Using PowerShell to create a NAT network for Hyper-V VMs

Sometimes if you need to create a number of Hyper-V virtual machines (or even containers), it can be helpful to create a Network Address Translation, or NAT network. NAT is the same technology that is used in consumer WiFi routers. It allows a series of non-routable IP addresses to be bound to a single connection point. In the case of Hyper-V, this connection point is going to be a Hyper-V virtual switch and the underlying virtual Ethernet adapter.

Create a Hyper-V virtual switch

Not surprisingly, the first step in creating a NAT network is to create a Hyper-V virtual switch. Although you can create a virtual switch using the Hyper-V Manager, let’s go ahead and use PowerShell instead.

The cmdlet used for virtual switch creation is New-VMSwitch. When you use this cmdlet, there are only two pieces of information that you will need to provide. First, you are going to have to assign a name to the virtual switch. For the sake of demonstration, I am going to call the virtual switch NAT.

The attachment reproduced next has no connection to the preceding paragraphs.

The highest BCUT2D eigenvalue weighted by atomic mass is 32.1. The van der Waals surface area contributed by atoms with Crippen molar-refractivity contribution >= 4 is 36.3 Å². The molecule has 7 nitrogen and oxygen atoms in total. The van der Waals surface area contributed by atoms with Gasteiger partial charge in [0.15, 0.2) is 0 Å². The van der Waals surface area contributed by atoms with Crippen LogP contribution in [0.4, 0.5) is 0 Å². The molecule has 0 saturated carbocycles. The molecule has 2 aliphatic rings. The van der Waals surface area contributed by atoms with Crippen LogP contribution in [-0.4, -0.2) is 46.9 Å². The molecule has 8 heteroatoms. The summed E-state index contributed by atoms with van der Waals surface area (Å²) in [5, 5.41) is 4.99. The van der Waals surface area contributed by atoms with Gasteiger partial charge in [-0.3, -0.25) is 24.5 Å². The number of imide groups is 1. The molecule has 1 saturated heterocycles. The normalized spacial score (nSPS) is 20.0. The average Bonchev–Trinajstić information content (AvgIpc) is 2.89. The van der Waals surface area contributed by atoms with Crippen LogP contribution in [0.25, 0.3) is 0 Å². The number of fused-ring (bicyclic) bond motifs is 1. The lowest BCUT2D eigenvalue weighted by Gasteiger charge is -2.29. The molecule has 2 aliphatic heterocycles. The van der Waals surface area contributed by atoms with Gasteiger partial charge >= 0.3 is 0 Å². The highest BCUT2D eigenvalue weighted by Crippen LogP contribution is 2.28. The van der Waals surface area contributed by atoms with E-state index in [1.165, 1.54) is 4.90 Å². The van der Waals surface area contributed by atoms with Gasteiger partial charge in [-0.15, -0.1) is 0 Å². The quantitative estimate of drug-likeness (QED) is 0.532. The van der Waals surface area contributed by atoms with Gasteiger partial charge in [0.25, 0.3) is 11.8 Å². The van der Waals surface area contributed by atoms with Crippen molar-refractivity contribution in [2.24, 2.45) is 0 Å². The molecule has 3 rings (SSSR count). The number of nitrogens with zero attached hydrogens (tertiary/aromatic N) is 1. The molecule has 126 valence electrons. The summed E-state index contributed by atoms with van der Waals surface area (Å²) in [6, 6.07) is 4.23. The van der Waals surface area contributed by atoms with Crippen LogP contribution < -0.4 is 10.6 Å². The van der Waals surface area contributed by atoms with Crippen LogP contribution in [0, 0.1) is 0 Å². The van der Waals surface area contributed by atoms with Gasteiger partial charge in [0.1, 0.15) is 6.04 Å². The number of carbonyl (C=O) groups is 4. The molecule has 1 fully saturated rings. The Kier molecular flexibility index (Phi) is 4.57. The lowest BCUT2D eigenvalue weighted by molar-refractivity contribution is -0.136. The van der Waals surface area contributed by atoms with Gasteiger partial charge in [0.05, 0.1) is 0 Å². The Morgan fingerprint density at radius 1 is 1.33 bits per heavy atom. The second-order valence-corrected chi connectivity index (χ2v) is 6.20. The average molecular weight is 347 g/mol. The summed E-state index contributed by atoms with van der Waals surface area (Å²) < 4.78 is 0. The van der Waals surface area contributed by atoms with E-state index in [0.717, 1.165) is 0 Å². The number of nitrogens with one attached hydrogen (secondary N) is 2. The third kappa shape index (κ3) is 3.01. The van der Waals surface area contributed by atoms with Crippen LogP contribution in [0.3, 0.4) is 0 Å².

The other piece of information that you will have to provide is the switch type. In this case, I am going to create an internal virtual switch, although I could have just as easily made the virtual switch external. So with that said, here is the command used to create the virtual switch:

New-VMSwitch -SwitchName “NAT” -SwitchType Internal

You can see how this command works in the figure below. Here I have used the Get-VMSwitch cmdlet to display a list of the previously existing virtual switches. I then created the new virtual switch, and then ran the Get-VMSwitch cmdlet again, to show that the newly created virtual switch has been added to the list of virtual switches.
NAT network

Identifying the corresponding virtual Ethernet adapter

When you create a Hyper-V virtual switch, Hyper-V will automatically create a virtual Ethernet adapter that corresponds to the virtual switch. If you go back and look at the figure above, you can see, however, that my host server already had a virtual switch before I created the NAT switch. Hence, my Hyper-V server has three virtual Ethernet adapters. There is an adapter for the previously existing virtual switch, another adapter for the physical NIC, and a third adapter that corresponds to the NAT switch that I just created. Hyper-V differentiates between these adapters by using an IfIndex value. You can find the IfIndex value for the switch that you just created by entering the Get-NetAdapter cmdlet. If you look at the figure below, you can see my three adapters, and you can see that my NAT adapter’s IfIndex value is 37 (your adapter will probably have a different value).